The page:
Letters to the Editor: March 11
March 10, 2009 · 1:08 PM
If attacked, we’d try to find out why
In his letter regarding Israel’s assault on Gaza, Mr. Schwarz asks us what we would do if Gig Harbor were lobbing missiles onto Vashon Island.
Fair enough. First we would find out why someone over there is doing it. (Notice we don’t assume everyone over there supports this missile firing).
If our inquiries informed us that actually, all the people living in Gig Harbor used to live on Vashon; that our father’s generation had run them off at gunpoint; that they had been kept in Gig Harbor for 60 years surrounded by fences, denied political voice, denied freedom of movement, access to health care, food and water through Vashon’s enormous political influence, we’d see about making a deal.
What can we do to get the rockets to stop? Some Gig Harborites might say, “Nothing! We’ll keep fighting until Vashon is ours again.” But we guess we could find a majority open to negotiation and with them we’d fashion a workable deal with the radical missile lobbers.
We would lobby our government to break the blockade of Gig Harbor, work for their human rights and pay reparations for the land my father’s generation had stolen.
What we would not do is simply order Fort Lewis, Bangor and McCord Air Force Base to bomb and strafe Gig Harbor back to the stone ages.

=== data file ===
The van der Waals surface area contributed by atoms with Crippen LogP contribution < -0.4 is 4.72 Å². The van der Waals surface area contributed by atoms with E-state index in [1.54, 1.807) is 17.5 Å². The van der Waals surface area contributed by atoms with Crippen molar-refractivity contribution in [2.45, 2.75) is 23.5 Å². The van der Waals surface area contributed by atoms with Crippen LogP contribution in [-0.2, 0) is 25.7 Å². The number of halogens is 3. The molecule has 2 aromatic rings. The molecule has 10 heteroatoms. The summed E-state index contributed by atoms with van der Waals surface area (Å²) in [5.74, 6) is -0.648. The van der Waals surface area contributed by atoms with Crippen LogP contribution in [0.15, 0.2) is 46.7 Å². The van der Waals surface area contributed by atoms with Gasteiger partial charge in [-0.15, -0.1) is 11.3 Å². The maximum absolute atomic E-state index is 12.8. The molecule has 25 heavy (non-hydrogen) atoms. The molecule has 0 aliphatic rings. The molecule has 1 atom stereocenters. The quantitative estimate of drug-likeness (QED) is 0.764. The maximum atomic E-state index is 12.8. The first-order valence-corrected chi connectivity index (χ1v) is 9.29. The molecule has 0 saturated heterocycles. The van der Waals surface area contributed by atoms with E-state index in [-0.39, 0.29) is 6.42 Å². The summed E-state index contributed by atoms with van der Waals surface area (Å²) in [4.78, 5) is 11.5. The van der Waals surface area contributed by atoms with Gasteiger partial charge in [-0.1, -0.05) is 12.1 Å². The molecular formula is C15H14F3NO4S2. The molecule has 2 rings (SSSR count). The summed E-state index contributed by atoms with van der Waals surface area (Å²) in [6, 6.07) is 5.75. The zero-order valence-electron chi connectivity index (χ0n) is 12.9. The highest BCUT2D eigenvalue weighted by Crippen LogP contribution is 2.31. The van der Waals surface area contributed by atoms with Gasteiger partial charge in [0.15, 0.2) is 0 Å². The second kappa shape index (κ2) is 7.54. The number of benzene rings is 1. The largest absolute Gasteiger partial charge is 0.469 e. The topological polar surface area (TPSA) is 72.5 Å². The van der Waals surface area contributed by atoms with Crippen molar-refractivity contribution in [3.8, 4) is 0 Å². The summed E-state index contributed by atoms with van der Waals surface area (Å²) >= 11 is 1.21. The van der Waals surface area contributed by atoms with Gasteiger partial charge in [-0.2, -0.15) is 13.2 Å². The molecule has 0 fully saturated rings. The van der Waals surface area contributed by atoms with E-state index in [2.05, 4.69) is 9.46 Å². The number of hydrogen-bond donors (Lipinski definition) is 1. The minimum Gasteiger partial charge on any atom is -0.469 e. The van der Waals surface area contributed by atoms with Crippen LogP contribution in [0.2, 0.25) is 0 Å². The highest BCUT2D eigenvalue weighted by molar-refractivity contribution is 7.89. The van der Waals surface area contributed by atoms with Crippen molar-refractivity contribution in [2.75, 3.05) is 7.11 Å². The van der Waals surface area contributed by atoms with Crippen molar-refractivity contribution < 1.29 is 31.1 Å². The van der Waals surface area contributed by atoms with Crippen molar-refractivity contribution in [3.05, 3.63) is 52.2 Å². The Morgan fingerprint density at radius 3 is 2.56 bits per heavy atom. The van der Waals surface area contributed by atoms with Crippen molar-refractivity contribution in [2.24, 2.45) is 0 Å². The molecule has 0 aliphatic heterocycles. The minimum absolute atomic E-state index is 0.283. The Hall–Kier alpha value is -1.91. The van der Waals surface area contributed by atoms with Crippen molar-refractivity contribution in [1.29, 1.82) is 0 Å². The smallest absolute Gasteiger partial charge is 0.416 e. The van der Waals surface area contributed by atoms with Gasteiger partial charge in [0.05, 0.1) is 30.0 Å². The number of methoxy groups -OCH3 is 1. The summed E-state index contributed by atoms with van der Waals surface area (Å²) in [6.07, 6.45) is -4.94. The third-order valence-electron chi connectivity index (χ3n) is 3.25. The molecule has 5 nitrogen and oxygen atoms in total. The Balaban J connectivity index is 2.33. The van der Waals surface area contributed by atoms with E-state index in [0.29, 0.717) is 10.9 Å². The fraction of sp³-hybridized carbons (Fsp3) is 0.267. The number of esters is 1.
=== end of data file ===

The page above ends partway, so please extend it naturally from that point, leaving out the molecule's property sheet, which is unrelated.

Vashon, with our Big Brother, would “win.” But then we wouldn’t sleep at night.
— Kate Hunter and Jim Hauser
K2 site provides parking, space
The Vashon-Maury Island Community Council will be surveying Islanders to choose a location for the library.
Moving the library to K2 Commons makes sense. It has enough space for expansion and plenty of parking.
Keeping the library at Ober Park would likely mean paving over the wonderful bermed area we use for concerts, fairs and protected play space. Ober Park is beautifully designed for use, but it’s a small park and losing any of it is unacceptable. Building at Ober would be noisy and dirty during construction and would end up with less green space for all of us.
The main argument against K2 Commons seems to be convenience for errand runners. But let’s face it, Islanders are scattered all over, and almost all of us drive to errands in every corner of the island right now. We drive to ferries, to town, to Granny’s, the Country Club, the Sportsmen’s Club, Point Robinson, KVI, Agren Park and Center Forest, Dockton Park, Lisabuela, the dump, the Country Store, the Cemetery and on and on. The Commons is just as convenient and easy to get to as Mom’s or Dig across the street, and there’s ample parking. It’s on the main bus line, too.
New construction is wasteful of the resource we already have. Leaving the Commons empty and unused but instead building in the cramped space of Ober Park just doesn’t make sense. New building is more expensive; it’s noisy and dirty; it’s intrusive on green space and uses tons of energy-expensive and polluting concrete. We’re better off avoiding it.
Wise use of resources favors the Commons over the library, and I urge my fellow Islanders to make that choice in the coming survey.
— Carla Kiiskila
Library should remain in town